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Building a documentary one brick at a time

Two hard-hitting filmmakers combine on feel-good LEGO story

Thorin Finch in a scene from the film.Courtesy of RADiUS

Daniel Junge and Kief Davidson make serious documentaries. Junge’s “Saving Face” (2012), about acid attacks against women in Pakistan, won a best short documentary Oscar. Davidson’s “Open Heart” (2013), a short about Rwandan children desperately in need of heart surgery, earned a nomination in the same category. So when the two got together to work on a film for the first time, they chose as their topic . . . LEGOs?

“It’s because we’ve done those others,” quips Junge about why he took on “A LEGO Brickumentary.” He’s on the phone from Los Angeles, where he and Davidson are promoting the movie.

“I was yearning to take on something lighter, that my 6-year-old son could watch,” adds Davidson. “I rediscovered the world of play through him while making this. We wanted to make a fun film that parents and children would enjoy.”


As it happened, the subject turned out to be more serious and complex than they expected. And also with some intriguing similarities to making movies.

“LEGO is an open system with infinite possibilities,” explains Junge. “It can grow in all directions and parts can be combined in limitless ways. The same could be said about filmmaking. But ultimately you have to home in on your idea and ultimately have that idea take form.”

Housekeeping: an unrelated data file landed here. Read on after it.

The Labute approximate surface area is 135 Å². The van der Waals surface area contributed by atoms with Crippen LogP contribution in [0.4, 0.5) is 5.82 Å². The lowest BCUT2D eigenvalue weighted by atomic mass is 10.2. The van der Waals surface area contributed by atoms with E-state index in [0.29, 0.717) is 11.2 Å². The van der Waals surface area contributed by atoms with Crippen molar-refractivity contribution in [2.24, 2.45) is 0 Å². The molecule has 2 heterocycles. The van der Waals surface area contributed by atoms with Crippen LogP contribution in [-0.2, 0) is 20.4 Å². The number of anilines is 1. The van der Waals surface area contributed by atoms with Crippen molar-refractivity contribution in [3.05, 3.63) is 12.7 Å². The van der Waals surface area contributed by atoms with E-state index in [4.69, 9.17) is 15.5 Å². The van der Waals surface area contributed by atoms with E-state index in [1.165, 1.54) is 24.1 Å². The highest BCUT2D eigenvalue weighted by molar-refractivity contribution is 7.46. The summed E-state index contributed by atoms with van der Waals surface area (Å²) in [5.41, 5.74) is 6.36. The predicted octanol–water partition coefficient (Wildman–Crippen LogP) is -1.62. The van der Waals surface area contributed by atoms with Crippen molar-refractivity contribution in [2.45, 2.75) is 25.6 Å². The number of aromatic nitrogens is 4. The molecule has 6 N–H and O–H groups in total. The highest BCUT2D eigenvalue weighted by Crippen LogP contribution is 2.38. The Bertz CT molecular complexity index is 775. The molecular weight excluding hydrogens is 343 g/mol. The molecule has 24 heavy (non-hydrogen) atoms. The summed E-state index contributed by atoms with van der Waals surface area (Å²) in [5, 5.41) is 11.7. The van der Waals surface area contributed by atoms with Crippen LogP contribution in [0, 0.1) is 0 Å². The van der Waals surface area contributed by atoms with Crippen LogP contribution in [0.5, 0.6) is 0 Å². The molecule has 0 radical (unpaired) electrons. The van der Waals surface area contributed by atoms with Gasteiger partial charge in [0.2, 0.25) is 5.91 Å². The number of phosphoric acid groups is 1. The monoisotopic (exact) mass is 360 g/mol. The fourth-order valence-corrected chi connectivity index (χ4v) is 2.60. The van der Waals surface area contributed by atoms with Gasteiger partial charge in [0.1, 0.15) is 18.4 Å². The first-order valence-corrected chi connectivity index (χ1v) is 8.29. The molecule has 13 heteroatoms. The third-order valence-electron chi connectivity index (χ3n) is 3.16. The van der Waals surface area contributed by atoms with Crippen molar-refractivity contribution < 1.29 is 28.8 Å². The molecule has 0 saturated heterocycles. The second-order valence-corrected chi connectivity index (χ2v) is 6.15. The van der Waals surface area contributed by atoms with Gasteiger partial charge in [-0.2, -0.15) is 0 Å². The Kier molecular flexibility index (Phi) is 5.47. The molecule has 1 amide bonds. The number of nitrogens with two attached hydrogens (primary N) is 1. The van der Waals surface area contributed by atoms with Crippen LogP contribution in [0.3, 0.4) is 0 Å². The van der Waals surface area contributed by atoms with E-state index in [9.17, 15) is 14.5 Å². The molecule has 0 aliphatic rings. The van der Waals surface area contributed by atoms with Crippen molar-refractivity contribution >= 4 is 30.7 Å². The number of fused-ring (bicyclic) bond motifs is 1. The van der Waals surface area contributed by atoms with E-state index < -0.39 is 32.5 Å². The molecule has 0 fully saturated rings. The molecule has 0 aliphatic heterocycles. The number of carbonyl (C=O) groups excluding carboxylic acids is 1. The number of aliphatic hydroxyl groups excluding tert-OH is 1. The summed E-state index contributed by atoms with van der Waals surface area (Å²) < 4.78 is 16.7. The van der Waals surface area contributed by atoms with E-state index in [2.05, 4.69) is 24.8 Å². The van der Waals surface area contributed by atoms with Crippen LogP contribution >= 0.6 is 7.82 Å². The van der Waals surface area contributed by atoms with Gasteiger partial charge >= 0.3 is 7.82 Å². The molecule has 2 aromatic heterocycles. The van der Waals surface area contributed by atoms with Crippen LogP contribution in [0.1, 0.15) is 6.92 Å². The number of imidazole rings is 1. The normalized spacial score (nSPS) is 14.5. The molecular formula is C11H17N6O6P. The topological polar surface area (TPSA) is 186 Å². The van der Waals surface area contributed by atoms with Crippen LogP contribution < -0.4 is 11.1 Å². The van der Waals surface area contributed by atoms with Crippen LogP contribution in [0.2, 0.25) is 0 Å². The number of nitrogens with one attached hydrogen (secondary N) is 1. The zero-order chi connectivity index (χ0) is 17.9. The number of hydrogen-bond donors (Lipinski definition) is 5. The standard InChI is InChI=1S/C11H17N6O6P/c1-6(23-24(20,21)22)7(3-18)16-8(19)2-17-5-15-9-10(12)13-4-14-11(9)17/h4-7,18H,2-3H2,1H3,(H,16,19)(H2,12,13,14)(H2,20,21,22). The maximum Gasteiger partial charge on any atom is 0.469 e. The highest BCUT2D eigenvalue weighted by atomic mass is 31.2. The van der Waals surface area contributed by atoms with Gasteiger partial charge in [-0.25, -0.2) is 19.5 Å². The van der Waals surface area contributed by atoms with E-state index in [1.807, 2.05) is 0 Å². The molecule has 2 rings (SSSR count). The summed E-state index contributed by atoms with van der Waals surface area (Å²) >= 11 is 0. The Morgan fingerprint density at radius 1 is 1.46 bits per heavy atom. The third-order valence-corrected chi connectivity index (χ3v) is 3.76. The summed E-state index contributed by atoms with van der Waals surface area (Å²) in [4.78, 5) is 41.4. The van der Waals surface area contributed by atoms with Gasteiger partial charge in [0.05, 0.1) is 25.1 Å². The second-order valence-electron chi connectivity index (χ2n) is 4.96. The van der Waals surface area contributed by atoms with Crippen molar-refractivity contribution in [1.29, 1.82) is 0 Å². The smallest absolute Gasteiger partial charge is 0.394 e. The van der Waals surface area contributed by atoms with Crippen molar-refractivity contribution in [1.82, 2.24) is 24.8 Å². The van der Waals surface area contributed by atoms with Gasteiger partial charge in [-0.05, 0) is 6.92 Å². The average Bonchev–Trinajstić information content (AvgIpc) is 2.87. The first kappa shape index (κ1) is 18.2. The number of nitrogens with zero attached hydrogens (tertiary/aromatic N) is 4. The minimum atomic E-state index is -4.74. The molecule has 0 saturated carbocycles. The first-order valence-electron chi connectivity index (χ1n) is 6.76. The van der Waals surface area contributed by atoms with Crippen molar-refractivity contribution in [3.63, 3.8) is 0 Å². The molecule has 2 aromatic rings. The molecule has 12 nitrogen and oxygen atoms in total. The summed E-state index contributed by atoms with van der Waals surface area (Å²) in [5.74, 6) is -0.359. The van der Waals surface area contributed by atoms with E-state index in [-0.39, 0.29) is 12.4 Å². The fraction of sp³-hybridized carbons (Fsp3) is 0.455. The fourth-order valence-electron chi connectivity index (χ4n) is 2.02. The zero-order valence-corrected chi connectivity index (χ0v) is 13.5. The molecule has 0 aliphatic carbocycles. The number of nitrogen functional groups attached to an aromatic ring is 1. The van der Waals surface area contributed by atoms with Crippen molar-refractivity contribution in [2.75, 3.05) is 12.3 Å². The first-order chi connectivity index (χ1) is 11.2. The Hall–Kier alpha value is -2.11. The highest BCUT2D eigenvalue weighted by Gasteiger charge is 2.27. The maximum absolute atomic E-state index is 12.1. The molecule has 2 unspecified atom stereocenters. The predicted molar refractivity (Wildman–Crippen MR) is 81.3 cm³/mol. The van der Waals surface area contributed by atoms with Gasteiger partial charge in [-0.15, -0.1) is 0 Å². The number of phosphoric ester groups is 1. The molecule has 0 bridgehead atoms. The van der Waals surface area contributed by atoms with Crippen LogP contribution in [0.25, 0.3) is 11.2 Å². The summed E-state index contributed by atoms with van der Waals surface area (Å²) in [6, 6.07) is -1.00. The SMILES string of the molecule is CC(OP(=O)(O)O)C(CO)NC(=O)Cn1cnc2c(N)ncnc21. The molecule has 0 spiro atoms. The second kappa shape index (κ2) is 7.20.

Kief Davidson teamed with Daniel Junge to make the film.Kevork Djansezian/Getty Images/Getty

The two filmmakers got the idea for “Brickumentary” at the same time as the smash hit “The LEGO Movie” (2014) was under production. Both films benefited from the participation of the toy-making corporation.

“LEGO oversaw both films from their corporate perspective,” explains Junge. “LEGO are partners on the film in terms of the access they gave us and in helping us to promote the film. But they didn’t have editorial control. They gave us advisement and access, so they were partners in that sense.”

Nonetheless, the film at times seems to be promoting a product. As it demonstrates how the toy contributes to research at MIT and treating children with autism, LEGO takes on the aura of the greatest invention since the wheel, or at least the Segway.


“With all due respect, I challenge that notion,” says Junge. “Our street cred in making hard-hitting, investigative, journalistic kinds of films is well established. If you really want to be a muckraker there are minor controversies around LEGO. But we looked at those and kind of said, if ever there was an opportunity to make an unabashedly positive film and one that celebrates life and that families can go to – How many films can you take your kids to? — this was the moment.”

“Believe me,” says Davidson, “if there was a huge component of controversy, it may have been explored, but at the end of the day you have to pick what your film is going to be about.”

“It’s not confrontational,” concludes Junge about the “Brickumentary.” “There are some big ideas being explored. We’re not just shilling for a brand.”

Peter Keough can be reached at petervkeough@gmail.com.